The Best Healthy Foods to Eat this Summer

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What to Eat to Beat the Heat, including 5 Healthy BBQ Alternatives Worth Trying

Splashing some cool, beautifully coloured, fresh produce onto your plate is a great way to serve up the best healthy foods to eat this summer. But, don’t forget the spice: there are some cool facts behind why so many warm climate cultures cook with spices. Wash down that spicy heat with lots of hydrating water (or, try one of the healthy water alternatives below). We’ve got you, the best healthy foods to eat this summer to beat the heat, as well as some tasty, healthy BBQ alternatives worth trying.

The Best Healthy Foods to Eat in Summer

Luckily, in Canada, summer is the season of fresh, local produce making it easy to find some of the best healthy foods to eat at your local farmers’ markets. From peaches to fresh peas, there are so many nutritious and delicious foods to eat this summer.

Buy local – it is a healthy choice! The nutritional quality of fruits and vegetables is the highest right after harvest and then declines over time.  In plants there are naturally occurring enzymes, and after the fruit or vegetables are picked these start to breakdown nutrients in the produce. Researchers note the vitamin C content of broccoli was cut in half when it was shipped to another country, versus from local farms. Canadians love to buy local produce! In a 2020 survey, 79.5% of Canadians reported they don’t mind paying a premium price for produce grown locally. The less time between when your fresh produce was harvested, and when you eat it, the better. Enjoy the summer farmer’s markets filled with local produce!

Remember that buying organic is important, whenever possible. Pesticide residual left on conventionally grown fruits and vegetables constitute the main source of human exposure. Population studies have linked pesticide exposure with some adverse effects on children’s cognitive development.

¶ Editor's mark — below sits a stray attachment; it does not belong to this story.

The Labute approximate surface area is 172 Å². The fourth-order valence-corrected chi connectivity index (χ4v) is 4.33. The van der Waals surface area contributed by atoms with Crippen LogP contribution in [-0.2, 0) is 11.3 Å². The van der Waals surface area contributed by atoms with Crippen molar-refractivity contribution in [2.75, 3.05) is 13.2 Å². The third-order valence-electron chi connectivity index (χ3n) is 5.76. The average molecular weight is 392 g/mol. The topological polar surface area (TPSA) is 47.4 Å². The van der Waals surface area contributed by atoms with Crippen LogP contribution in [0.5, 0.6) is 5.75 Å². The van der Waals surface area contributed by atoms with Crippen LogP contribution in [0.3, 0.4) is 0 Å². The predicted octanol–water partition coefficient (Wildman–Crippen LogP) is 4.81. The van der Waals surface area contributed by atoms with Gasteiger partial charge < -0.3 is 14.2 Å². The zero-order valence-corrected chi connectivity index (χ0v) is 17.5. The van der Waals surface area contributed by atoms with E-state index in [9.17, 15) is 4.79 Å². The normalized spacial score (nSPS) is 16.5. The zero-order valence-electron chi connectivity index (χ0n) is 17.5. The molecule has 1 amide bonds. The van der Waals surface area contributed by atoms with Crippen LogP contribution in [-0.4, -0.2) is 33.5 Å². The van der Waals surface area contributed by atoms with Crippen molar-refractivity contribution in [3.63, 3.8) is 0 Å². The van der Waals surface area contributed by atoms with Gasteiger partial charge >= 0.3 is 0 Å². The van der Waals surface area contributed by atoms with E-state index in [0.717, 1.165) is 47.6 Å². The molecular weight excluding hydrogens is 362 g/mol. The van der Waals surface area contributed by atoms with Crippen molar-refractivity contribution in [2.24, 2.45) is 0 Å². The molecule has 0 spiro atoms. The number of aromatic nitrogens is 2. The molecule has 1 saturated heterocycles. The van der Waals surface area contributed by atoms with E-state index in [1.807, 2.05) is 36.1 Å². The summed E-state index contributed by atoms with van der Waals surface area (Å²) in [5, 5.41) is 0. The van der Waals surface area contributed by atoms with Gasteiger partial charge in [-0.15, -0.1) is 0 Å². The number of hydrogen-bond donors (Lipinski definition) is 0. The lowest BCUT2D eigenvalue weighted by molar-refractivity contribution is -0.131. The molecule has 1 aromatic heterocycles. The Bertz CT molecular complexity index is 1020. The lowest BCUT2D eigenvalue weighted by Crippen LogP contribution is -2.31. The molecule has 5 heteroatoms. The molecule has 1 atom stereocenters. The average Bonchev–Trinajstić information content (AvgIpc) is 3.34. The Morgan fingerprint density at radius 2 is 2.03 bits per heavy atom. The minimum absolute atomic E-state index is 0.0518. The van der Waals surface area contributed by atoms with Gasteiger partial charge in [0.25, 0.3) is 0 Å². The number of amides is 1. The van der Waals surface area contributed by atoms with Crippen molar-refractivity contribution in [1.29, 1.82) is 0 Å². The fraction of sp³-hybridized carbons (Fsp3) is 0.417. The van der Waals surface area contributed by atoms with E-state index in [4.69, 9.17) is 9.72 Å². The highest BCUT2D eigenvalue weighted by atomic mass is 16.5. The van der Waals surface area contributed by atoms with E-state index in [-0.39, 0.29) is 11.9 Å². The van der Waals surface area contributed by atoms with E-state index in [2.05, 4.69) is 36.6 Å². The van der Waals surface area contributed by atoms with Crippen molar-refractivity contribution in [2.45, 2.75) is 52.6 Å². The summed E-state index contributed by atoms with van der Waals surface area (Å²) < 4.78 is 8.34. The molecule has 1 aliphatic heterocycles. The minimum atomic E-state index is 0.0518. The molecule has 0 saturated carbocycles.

What Healthy Foods are in Season in Canada during the Summer?

During July and August in Canada, you can find these healthy foods in season. Look for the * to indicate those which are considered part of the Dirty Dozen, and are best if organically grown.

  • Apricots, Cherries*, Grapes*, Nectarines*, Peaches*, Pears*
  • Artichokes
  • Beans, Peas
  • Blueberries, Raspberries, Strawberries*
  • Asian Greens, Bok Choy, Cabbage, Swiss Chard, Kale*, Lettuce, Spinach*
  • Broccoli, Cauliflower, Rapini
  • Carrots, Celery*
  • Cantaloupe, Watermelon
  • Cucumber, Tomatoes*, Zucchini
  • Currants, Gooseberries
  • Mushrooms
  • Garlic, Leeks, Onions, Shallots
  • Beets, Rutabaga, Turnips

What Should I Eat When it’s Hot Outside?

Phew! When it’s hot outside, eat foods that help you stay cool. Fruits and vegetables are mostly water – eat up! Cucumber, watermelon, coconut water, green leafy vegetables, and melons probably come to mind when you think of cooling foods. You can’t go wrong with serving whole foods for the whole family this summer! Whole foods are packed with the vitamins, minerals, and nutrients the body needs for fun in the sun. And, then there’s spice – a common ingredient used by cultures who live in hot environments.

Why Eat Spicy Foods in Hot Weather?

Countries with hot climates tend to include spices in their culinary traditions. Cuisines from the Caribbean, India, and Ethiopia are known for their spice. Theories have been floated around that adding spice was an adaptation to ward off the chance of food poisoning, as many spices have antimicrobial properties. However, a recent study, published in Nature, suggests that the data doesn’t appear to support this theory. So, why add spice to your food when the weather is hot? Eating spicy foods, such as peppers, can make you sweat. Peppers contain an active ingredient called capsaicin. Capsaicin stimulates nerves in your mouth (or on your skin) that give a sensation of warmth, as well as a message of intense stimulus which combine in the brain as a sensation of burn. This tricks the brain into producing perspiration. Eating chili peppers makes you sweat and sweating cools you down. Eating spicy foods is one way to stay cool in hot weather.